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Bringing Tactual Literacy to a Whole New Level

Celebrating 125 years of service to the blind and vision impaired community.

Celebrating Community
Carer Solutions Braille House article

Braille House Bringing Tactual Literacy to a Whole New Level

Braille House is celebrating its 125th Anniversary this year and this amazing not-for-profit organisation, continues to provide essential services to the blind and low vision community across Australia.

It was way back in 1897, when a motivated group of seven women met in Brisbane to form the Queensland Braille Writing Association (now known as Braille House).

The group included Mrs. Sharp who was the Head Teacher at the School for the Blind and Lady Lamington, the wife of the then Governor of Queensland. Yes – the very same lady the lamington cake was named after!

Each of these determined women translated seven books into Braille and started what has now grown into a national free lending library, Braille tutoring and a transcription service.

Completely free to all Australians, the Braille House library offers books and magazines in both Braille and Moon script (a writing system for the blind, using embossed symbols mostly derived from the Latin script). They are in fact, Australia’s only producer and library of titles in Moon script.

To make it easy for borrowers, each book selected is sent free in the post with a reversible return address label.
What we love about Braille House, is that in its long 125 year history – its mission has not changed. The organisation, run mostly by volunteers, still exists to empower people who are blind or who have low vision to live with dignity and independence.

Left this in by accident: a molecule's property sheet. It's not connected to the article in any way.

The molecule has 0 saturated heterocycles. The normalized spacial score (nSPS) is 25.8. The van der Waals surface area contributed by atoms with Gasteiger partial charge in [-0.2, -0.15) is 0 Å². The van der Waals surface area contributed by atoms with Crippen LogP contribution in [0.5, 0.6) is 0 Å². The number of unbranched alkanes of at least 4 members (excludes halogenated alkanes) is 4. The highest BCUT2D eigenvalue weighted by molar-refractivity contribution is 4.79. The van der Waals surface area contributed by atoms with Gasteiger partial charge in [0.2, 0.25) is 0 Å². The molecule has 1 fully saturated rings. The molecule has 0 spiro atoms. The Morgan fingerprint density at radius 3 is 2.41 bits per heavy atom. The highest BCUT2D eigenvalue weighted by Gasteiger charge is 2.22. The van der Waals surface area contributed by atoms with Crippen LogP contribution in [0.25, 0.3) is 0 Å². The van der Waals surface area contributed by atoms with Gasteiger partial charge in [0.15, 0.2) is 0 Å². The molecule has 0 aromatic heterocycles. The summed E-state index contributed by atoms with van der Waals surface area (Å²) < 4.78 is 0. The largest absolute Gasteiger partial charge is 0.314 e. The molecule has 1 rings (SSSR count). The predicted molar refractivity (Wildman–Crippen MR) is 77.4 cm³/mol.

It is this belief and commitment to the written word that attracted Ambassador Rupert McCall OAM to Braille House.

According to the celebrated poet and author, “I believe every Australian should have the opportunity to pick up a book and experience the magic of reading,” McCall said.

A Braille House student who lost both her sight and hearing due to a sudden severe illness, says learning Braille has opened up her world.

“As an adult having to learn to live a completely new life can be challenging. With Braille I can send and receive email, read the news and events happening in the world, read books and I am learning to take my own affairs back. Braille gives me the ability to live an independent life again”

With an estimated near 600,000 Australians being blind or vision impaired, the efforts of organisations such as Braille House are not only inspiring, they are essential – and we wish them all the best for another amazing 125 years of service.

For more information on Braille House and their national library, head to